Buzz Fest showcases rebranded Hornets franchise in Charlotte

The Charlotte Hornets' 2014 Buzz Fest was held at the 250,000-square-foot Charlotte Convention Center this week.

CHARLOTTE, N.C. — Over a year ago, members of the then-Charlotte Bobcats front office had an inkling that if and when the original NBA nickname returned to Charlotte the city would definitely be abuzz.

So, when the team once again officially became the Charlotte Hornets in May, team executives devised a way to throw a celebration to welcome the name back to where it belonged, while at the same time providing a first-rate fan experience.

Thus, Buzz Fest 2014 was born. And it has certainly lived up to its name.

"This really started back in the spring of 2013," said Seth Bennett, senior vice president of marketing, entertainment and interactive media for the Hornets. "This was nothing more than a give-back to the fans and city. Honestly, it was an easy pitch to our corporate partners."

Just to put things in perspective of just how big and how many things happened, the two-day event incorporated all 250,000 square feet of the Charlotte Convention Center to put forth a fan experience like the city hasn’t seen in nearly 20 years, when the 1994 Final Four was in town and a week-long party was held.

Officials are expecting more than 15,000 people to parade through the event and soak in the activities. And why not? Buzz Fest had nearly everything a Hornets fan could want. There were meet-and-greets with original Hornets like Kelly Tripucka, who led Charlotte with 22.6 points per game in its first year of existence in the NBA during the 1988-89 season, Johnny Newman, Mike Gminski and J.R. Reid.

"That was a special time for Charlotte and the team," said Gminski, who played from 1990-94 with the Hornets and is now a commentator for ACC games for Fox Sports. "That era will always mean a lot to this city. It was magical. Now, it’s nice to see that excitement starting to come back after having been away for so long."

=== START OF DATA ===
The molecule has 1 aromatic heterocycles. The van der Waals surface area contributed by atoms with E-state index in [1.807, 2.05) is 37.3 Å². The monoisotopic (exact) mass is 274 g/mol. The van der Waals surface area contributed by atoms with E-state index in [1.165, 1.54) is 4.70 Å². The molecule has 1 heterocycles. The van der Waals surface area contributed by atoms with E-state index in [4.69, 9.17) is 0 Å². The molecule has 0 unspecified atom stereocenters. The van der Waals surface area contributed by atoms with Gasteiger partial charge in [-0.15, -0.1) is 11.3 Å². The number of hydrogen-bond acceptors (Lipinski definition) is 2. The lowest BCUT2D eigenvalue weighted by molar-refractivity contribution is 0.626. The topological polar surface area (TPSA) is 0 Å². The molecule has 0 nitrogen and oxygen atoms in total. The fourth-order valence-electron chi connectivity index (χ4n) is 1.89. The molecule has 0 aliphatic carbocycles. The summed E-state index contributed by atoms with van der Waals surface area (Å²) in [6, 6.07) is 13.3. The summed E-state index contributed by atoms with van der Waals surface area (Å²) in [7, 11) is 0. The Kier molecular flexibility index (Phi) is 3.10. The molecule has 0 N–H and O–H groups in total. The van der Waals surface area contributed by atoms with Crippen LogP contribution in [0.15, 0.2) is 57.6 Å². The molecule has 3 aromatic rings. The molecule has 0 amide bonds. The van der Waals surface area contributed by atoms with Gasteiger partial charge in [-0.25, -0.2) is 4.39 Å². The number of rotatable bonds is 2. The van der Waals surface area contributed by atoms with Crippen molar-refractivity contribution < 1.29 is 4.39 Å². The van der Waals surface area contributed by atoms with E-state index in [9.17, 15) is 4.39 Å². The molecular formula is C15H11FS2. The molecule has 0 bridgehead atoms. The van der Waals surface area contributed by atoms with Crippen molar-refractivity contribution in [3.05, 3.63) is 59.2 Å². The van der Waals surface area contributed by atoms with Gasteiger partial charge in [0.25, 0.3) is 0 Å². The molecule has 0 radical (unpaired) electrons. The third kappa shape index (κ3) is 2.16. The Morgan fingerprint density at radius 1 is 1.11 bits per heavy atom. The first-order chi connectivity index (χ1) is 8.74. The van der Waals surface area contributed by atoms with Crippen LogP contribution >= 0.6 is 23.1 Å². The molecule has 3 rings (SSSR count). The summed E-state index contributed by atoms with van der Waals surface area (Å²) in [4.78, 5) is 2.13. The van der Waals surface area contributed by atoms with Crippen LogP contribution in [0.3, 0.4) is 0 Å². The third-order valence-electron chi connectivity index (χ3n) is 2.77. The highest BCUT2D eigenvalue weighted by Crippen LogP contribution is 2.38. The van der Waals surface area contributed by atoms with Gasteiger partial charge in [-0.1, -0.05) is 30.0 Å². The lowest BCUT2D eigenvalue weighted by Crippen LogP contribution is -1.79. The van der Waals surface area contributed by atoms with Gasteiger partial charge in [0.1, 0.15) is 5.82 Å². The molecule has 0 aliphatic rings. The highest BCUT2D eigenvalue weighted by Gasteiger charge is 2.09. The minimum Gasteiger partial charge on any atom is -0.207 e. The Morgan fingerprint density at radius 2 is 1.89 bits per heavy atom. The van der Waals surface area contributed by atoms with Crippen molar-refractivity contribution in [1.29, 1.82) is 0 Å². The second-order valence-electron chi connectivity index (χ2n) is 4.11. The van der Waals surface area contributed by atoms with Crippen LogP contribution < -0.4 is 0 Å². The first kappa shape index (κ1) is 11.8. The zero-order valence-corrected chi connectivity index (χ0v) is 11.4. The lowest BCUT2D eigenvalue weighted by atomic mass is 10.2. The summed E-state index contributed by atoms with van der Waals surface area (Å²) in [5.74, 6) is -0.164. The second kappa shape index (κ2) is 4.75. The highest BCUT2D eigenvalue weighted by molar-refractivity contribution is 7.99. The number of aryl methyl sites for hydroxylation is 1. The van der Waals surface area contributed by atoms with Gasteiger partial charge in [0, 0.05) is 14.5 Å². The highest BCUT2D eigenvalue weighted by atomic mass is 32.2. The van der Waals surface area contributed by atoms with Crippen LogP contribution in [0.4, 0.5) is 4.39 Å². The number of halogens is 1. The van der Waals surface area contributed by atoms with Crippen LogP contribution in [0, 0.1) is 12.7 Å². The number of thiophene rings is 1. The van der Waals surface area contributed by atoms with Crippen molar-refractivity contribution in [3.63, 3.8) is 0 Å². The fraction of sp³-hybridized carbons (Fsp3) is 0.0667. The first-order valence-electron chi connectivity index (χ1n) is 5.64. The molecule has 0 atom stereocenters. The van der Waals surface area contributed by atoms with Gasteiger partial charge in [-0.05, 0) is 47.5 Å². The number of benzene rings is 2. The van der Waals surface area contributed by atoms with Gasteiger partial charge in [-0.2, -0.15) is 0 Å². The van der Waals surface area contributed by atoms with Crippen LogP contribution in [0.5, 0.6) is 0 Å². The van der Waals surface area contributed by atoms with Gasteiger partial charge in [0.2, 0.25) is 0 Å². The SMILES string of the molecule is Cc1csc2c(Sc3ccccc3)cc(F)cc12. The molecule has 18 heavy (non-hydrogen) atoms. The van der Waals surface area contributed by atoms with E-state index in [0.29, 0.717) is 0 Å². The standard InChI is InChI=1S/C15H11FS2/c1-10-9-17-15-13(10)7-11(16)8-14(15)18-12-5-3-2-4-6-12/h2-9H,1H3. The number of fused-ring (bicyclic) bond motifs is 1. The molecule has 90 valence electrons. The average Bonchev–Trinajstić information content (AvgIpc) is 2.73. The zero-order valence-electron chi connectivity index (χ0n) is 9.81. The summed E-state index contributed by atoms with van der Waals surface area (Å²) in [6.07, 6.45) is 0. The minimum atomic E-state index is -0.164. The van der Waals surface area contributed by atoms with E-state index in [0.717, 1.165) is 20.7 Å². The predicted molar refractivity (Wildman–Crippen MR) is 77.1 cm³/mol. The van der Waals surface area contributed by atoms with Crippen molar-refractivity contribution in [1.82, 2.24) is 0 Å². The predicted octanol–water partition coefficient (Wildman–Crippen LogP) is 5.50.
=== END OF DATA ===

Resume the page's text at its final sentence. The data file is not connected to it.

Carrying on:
Fans got to watch the 2014-15 version of the Hornets practice on Saturday. And if that wasn’t enough basketball for you, there were also youth basketball tournaments on site. Music superstar Nelly, a minority owner with the Hornets, was on hand, as were musical groups Big & Rich, Diggy Simmons, Elle Varner and Nico & Vinz, not to mention all the hands-on activities for kids of all ages.

Bennett said that team put on such a big showcase for the fans because the team wanted to make sure that everybody had the capability to experience and feel a part what feels like a new beginning for the franchise.

"We knew that there’d be so many people in the community that wouldn’t be able to feel it or touch it because of the sellout on opening night (Wednesday against Milwaukee)," he said. "This way, we get outside of the arena and can touch more fans."

Not to be missed in all of this is that it also gives the Hornets a chance to showcase to the NBA league office just how well it can throw a party and put on events. The team has put in a bid to host either the 2017 or 2018 NBA All-Star Game.